The leaked Supreme Court draft stating the possible overturning of Roe v. Wade sparked an uproar on both sides of the issue and millions of people are wondering what will happen next.
From a strong message from Governor Gavin Newsom to a big rally at UC Berkeley, people want to fight back.
At Manny’s in San Francisco Thursday night, the room was packed with people wanting to understand what the Supreme Court’s draft opinion means.
“The majority’s draft opinion, and it’s important to recognize it’s a draft, undoes 50 years of precedent,” said Luis Hoyos, trial attorney. “It basically holds that abortion is not a right under the constitution and it is left up to states and potentially uthe federal government whether to regulate whether women have access to abortions.”
Trial attorneys Hoyos and Anjali Srinivansan broke down every detail for an audience hungry for knowledge about what could happen next if this draft opinion becomes law.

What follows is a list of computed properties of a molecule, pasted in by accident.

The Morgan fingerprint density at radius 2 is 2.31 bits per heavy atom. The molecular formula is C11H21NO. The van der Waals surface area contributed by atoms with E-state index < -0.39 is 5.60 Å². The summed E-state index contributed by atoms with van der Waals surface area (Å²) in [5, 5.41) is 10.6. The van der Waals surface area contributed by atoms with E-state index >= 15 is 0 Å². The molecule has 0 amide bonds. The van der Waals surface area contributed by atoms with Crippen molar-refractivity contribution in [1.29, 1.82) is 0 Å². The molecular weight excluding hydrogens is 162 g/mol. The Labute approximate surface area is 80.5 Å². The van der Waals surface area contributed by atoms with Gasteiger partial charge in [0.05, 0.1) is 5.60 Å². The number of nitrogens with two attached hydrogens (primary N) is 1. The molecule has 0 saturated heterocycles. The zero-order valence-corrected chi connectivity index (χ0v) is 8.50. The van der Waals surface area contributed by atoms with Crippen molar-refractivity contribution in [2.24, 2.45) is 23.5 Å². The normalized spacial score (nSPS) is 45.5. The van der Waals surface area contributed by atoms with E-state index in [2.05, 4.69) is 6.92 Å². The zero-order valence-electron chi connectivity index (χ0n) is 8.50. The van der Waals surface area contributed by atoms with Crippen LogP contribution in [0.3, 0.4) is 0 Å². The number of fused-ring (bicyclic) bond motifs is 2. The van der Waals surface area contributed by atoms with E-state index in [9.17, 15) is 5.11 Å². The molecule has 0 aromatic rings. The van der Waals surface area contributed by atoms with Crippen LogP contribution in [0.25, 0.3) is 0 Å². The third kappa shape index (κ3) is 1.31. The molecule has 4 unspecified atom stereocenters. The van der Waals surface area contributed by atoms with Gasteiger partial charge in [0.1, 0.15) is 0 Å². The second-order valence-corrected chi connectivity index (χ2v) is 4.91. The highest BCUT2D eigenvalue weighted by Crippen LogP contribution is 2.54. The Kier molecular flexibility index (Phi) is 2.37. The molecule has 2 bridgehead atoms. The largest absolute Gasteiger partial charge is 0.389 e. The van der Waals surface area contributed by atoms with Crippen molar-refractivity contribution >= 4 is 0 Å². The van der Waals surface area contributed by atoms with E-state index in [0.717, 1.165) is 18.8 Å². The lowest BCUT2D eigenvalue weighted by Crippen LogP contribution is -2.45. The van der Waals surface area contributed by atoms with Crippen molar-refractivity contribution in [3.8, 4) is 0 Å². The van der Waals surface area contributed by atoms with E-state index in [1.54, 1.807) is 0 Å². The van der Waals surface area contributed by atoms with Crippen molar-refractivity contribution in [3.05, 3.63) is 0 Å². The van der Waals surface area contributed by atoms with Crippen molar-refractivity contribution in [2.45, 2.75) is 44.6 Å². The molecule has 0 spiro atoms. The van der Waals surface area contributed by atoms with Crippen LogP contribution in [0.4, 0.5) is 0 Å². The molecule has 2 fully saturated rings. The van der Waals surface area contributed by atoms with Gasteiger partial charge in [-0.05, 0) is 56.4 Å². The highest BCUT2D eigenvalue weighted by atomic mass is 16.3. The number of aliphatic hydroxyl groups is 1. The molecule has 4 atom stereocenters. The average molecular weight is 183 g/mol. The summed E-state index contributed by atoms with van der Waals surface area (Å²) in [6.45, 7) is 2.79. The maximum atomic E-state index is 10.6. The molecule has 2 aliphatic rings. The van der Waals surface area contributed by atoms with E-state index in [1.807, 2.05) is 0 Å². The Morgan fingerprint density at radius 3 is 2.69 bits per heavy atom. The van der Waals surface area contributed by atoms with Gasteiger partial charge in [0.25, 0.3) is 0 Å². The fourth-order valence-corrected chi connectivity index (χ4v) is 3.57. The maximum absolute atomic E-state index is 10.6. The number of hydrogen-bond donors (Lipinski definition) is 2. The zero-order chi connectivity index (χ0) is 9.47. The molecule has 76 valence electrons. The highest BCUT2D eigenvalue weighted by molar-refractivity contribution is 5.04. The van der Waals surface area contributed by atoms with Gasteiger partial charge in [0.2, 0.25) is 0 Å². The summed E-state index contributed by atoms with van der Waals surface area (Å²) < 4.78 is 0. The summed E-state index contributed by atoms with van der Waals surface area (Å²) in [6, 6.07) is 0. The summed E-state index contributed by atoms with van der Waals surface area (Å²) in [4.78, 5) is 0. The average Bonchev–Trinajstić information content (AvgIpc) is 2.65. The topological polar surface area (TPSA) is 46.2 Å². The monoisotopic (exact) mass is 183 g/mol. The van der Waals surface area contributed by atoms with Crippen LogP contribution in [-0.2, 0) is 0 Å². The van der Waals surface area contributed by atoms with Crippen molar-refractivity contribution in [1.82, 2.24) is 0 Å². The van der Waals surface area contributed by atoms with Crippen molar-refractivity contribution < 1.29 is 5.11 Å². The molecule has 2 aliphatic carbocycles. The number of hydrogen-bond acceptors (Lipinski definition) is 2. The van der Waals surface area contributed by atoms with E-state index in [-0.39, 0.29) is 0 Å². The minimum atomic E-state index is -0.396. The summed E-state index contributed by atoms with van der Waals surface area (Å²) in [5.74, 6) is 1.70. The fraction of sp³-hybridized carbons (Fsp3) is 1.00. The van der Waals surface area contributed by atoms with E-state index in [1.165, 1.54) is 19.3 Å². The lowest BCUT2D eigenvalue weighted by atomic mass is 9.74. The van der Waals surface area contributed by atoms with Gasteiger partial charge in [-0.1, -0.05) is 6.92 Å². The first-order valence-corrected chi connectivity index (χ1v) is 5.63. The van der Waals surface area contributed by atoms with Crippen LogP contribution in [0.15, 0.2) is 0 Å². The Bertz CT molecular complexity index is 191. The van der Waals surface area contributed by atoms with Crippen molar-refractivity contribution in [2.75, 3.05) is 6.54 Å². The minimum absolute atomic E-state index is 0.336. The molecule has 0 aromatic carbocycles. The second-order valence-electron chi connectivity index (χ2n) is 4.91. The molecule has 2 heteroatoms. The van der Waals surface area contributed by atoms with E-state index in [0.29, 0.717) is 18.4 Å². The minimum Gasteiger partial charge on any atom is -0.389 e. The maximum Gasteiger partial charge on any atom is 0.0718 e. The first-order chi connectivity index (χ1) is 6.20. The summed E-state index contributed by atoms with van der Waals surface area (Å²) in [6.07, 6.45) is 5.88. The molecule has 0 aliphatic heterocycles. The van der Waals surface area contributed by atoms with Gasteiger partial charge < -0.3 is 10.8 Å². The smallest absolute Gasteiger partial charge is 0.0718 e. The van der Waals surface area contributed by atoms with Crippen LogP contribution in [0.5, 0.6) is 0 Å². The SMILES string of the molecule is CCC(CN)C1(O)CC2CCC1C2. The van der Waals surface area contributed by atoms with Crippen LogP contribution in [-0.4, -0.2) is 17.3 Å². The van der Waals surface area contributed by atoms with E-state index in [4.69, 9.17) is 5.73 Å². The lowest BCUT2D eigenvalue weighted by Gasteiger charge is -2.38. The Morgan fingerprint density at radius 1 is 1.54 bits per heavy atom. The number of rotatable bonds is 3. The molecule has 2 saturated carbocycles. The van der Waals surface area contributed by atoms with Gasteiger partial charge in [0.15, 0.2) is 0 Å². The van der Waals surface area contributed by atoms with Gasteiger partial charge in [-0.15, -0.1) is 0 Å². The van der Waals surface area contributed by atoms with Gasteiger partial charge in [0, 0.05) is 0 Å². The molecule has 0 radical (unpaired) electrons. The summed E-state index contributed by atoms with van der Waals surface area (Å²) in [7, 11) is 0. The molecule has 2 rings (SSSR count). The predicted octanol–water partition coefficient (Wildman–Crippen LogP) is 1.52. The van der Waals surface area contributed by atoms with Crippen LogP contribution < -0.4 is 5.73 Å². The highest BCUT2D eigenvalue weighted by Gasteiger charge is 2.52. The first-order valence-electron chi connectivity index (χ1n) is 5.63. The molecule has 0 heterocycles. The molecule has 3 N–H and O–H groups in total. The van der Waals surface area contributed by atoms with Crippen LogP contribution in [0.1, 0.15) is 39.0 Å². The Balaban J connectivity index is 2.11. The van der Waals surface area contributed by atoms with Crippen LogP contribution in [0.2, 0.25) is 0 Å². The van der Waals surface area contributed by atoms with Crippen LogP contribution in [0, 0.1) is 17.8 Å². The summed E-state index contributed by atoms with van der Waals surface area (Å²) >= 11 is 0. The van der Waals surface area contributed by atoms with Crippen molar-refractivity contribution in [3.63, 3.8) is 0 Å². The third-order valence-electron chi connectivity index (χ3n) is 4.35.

“You’re going to see women who end up performing abortions themselves outside the perview of care providers,” said Srinivansan.
And she says women are going to run to states where abortions are legal.
Speaking outside a Planned Parenthood in Los Angeles, Gov. Newsom called on Democrats to take action, saying they’ve been too passive.
“Don’t think for a second this is where they stop,” he said. “The right to privacy is not foundational, they’re coming after you.”
The leaked document pushed UC Berkeley students to the streets, marching throughout downtown with signs.
“It’s beautiful to see people coming together as a community to defend women’s rights. You see guys defending women’s rights. That’s amazing to see,” said student Kelsey Bautista.
Some believe a roll back of the federal law will change public faith and trust in the court.
“I think there could be a move to try to try to change the composition of the court, add justices or maybe impose term limits,” said Srinivansan.
That takes a change in laws and making sure voices are heard and some who are willing to fight believe it can.
“I think anything is possible at this point,” said Srinivansan.
Attorneys believe more people will get involved and to make a change people have to contact their local lawmakers and vote.